Ford Identifies Opportunity for Mustang Amid Competitors’ V8 Engine Departures

In the automotive industry, Ford Motor perceives a promising opportunity for expanding Mustang sales, especially now that it stands as the sole American muscle car equipped with a traditional V8 engine, a characteristic cherished by generations of automotive enthusiasts enamored with high-performance vehicles.

This optimistic outlook arises in the wake of the cessation of production for the muscle cars of Mustang’s closest American rivals in December. General Motors ceased production of the Chevrolet Camaro, while Stellantis concluded the production of its Dodge Challenger V8, paving the way for a forthcoming all-electric muscle car slated for release later this year.

Subsequently, Stellantis plans to introduce gas-powered models featuring twin-turbo, inline-six engines expected to debut in 2025.

The departure of these competitors, alongside other players in the muscle car market, reflects shifting consumer preferences away from two-door vehicles, coupled with stricter fuel economy regulations and the emergence of all-electric vehicles capable of unparalleled acceleration.

Jeff Marentic, the general manager overseeing Ford Blue products, which encompasses the Mustang, affirms that the iconic pony car continues to represent a lucrative venture for the automaker, both domestically and internationally.

Ford Identifies Opportunity for Mustang Amid Competitors' V8 Engine Departures
International sales bolster Mustang production amid declining domestic demand for two-door sports cars.

With the impending 60th anniversary of the Mustang on April 17, Marentic expresses enthusiasm about the continued availability of the Mustang, despite the exit of competing models.

“We’re excited to continue offering the Mustang. While it’s unfortunate to witness competitors leaving the scene, it presents an advantage for us,” Marentic remarked.

“For those seeking an authentic American sports car experience, the Mustang remains accessible to them. We’re actively exploring the future trajectory of the Mustang and the extent to which we can expand its reach.”

Marentic refrained from divulging specific sales projections for the vehicle but highlighted the introduction of a new V8 model for the seventh-generation Mustang, named the Dark Horse—a name choice that subtly alludes to Ford’s aspirations for the V8-powered car.

Both the 2024 Dark Horse and the Mustang GT boast a robust 5.0-liter V8 engine, with the former capable of producing up to 500 horsepower and 418 foot pounds of torque. Ford has also disclosed plans for a 2025 Mustang GTD featuring a supercharged 5.2-liter V8 engine, anticipated to debut as early as later this year, boasting an impressive output of over 800 horsepower.

Ford’s ability to sustain sales of Mustang V8 models can be attributed in part to investments made to enhance the vehicles’ efficiency. Additionally, Ford was an early adopter of smaller, turbocharged four-cylinder engines, which currently constitute approximately 48% of Mustang sales in the United States.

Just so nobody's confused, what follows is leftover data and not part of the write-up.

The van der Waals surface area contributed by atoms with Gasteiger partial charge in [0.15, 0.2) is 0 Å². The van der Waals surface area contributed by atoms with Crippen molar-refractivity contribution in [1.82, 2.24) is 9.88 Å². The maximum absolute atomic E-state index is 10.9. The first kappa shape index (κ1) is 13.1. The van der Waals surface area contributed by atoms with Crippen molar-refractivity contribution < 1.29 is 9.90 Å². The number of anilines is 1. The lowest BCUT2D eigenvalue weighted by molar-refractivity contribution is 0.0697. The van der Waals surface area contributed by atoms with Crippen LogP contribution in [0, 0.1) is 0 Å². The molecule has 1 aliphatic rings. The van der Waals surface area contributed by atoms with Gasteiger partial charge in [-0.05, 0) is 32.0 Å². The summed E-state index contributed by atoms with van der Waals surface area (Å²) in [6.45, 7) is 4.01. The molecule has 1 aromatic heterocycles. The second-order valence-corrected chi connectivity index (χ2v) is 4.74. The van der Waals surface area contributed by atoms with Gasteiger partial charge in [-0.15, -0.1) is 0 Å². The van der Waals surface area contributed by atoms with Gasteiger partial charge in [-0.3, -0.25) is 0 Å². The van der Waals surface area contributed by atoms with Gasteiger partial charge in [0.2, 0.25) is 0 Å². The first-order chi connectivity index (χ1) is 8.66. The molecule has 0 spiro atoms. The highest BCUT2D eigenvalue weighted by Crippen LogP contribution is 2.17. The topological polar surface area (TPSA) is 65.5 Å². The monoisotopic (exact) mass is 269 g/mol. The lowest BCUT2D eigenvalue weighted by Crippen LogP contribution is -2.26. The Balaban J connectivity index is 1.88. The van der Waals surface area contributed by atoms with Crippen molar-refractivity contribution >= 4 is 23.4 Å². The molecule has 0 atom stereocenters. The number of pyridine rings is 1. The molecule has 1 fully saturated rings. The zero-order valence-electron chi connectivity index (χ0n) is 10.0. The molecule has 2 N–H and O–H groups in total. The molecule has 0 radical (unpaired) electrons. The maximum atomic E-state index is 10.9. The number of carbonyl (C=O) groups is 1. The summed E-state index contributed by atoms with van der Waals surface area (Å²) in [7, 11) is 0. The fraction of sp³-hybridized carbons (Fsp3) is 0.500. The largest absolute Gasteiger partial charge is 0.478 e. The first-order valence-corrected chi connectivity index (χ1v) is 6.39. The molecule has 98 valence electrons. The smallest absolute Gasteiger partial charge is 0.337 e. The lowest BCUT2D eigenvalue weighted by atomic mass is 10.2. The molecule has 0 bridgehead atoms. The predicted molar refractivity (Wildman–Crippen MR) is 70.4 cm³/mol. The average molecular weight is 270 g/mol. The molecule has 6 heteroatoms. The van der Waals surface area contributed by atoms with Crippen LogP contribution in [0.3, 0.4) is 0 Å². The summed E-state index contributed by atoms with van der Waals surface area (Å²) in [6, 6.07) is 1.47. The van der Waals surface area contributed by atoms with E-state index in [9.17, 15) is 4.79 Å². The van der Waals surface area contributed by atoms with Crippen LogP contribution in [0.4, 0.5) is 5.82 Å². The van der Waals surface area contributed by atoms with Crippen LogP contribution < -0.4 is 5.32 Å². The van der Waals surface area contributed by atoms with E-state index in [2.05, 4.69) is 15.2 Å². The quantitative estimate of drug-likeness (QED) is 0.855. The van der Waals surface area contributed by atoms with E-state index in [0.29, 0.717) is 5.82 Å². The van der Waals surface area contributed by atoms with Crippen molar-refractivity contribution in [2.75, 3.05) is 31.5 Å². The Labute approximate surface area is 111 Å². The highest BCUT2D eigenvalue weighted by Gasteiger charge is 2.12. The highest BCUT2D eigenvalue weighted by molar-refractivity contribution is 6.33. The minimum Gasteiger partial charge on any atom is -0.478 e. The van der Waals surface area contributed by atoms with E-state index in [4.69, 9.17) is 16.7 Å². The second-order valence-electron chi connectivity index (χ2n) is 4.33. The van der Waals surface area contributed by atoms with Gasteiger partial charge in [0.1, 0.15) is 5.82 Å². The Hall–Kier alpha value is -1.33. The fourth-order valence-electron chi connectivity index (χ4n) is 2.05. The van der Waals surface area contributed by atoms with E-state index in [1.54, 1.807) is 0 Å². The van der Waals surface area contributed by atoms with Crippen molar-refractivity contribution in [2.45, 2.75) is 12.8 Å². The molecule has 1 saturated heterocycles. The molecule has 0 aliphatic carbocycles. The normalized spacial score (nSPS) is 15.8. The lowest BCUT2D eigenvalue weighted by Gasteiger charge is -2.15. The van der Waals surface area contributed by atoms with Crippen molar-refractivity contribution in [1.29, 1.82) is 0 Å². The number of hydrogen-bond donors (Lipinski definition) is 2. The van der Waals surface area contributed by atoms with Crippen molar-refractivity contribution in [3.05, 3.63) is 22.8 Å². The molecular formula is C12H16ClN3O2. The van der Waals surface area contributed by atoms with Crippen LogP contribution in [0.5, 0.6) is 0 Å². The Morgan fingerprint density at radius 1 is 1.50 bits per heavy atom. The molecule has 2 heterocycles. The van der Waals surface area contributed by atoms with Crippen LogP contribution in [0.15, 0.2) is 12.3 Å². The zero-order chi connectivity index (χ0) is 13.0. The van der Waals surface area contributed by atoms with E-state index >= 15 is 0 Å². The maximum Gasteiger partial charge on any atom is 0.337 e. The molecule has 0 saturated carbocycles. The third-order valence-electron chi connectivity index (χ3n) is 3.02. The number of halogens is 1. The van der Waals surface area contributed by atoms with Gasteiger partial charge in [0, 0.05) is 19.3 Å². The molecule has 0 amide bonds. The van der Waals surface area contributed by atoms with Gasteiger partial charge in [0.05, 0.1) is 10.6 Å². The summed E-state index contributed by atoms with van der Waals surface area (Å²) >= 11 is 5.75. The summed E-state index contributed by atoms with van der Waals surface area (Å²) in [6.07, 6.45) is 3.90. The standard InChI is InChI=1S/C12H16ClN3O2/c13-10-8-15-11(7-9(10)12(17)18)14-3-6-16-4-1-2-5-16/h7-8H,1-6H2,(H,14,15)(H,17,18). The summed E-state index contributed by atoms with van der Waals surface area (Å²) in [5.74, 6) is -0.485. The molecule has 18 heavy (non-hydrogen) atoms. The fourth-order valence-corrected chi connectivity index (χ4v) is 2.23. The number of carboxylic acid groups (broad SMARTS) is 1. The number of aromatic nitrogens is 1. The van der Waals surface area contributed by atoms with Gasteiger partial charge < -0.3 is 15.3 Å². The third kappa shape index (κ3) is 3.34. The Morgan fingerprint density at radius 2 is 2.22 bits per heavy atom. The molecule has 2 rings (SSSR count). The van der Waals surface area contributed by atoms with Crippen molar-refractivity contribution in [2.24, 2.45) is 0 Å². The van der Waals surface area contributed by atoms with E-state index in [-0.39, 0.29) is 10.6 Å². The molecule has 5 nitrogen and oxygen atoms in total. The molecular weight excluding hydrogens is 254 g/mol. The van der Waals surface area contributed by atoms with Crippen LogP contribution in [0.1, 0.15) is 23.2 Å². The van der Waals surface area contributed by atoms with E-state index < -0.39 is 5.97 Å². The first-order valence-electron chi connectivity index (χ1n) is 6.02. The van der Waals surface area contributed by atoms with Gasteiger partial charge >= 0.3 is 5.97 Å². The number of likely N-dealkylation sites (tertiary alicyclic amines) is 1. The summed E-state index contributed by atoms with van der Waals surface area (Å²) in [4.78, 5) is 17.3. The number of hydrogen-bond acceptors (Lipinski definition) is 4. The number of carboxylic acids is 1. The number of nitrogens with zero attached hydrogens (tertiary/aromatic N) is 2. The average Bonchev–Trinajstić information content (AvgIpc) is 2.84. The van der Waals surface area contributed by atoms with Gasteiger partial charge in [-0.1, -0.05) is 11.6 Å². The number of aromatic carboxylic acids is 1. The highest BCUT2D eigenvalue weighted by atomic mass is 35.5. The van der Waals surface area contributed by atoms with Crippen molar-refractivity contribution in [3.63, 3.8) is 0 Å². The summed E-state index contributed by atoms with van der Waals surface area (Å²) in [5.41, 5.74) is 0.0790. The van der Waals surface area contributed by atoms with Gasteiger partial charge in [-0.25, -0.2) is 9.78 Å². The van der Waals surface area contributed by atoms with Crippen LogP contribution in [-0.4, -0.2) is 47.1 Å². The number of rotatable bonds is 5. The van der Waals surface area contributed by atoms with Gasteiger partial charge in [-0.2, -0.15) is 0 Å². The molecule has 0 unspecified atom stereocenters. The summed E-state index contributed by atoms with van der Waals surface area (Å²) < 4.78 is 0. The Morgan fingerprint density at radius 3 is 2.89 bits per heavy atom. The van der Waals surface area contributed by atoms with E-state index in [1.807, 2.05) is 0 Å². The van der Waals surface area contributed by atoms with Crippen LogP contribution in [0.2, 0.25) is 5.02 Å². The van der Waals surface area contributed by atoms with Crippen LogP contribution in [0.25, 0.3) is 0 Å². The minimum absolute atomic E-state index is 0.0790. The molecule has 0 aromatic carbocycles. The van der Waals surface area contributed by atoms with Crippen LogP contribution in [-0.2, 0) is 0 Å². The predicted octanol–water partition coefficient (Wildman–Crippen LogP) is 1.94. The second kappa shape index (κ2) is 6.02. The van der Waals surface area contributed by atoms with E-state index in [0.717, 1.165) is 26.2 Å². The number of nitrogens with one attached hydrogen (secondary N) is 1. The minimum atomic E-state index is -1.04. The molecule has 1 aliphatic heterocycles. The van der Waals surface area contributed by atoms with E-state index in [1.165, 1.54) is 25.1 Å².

Notably, Ford offers the all-electric Mustang Mach-E crossover, which shares design cues and badging reminiscent of the two-door coupe, albeit with minimal shared characteristics beyond the name.

“I can understand the green movement, but we’re so proud of our V8s,” Marentic expressed, noting that the model garners a significant portion of Mustang sales in Europe. “It helps define who Ford is outside of the United States.”

The seventh-generation Mustang, revealed by Ford in September, has recently commenced shipping beyond North American borders. According to Ford, it is slated to be available in 85 markets across every continent except Antarctica.

Ford Identifies Opportunity for Mustang Amid Competitors' V8 Engine Departures
The seventh-generation Mustang expands globally, with availability in 85 markets across every continent except Antarctica.

Sales outside the United States have played a crucial role in sustaining the production of the Mustang, which is exclusively manufactured at a facility in metropolitan Detroit, amidst waning domestic demand for two-door sports cars.

Domestically, Mustang sales have experienced a decline, dropping from a recent pinnacle of over 122,000 units in 2015 to fewer than 49,000 units last year.

On the international front, Ford reports an impressive tally of over 235,000 registered Mustangs since 2015, coinciding with the commencement of production of right-hand drive models tailored for markets such as the United Kingdom, Australia, and Japan.

According to Ford, the primary markets for Mustang outside of the U.S. include Canada, Australia, and Europe.

“People relate extremely strongly to Mustang,” remarked Marentic. “The pull is amazing.”

Regarding future product plans for the Ford Mustang, including the reported cancellation of a hybrid variant for the seventh-generation model or the potential development of an all-electric iteration of the iconic two-door vehicle, Marentic opted not to get into specifics.

Sajda Parveen
Sajda Parveen
Sajda Praveen is a market expert. She has over 6 years of experience in the field and she shares her expertise with readers. You can reach out to her at [email protected]
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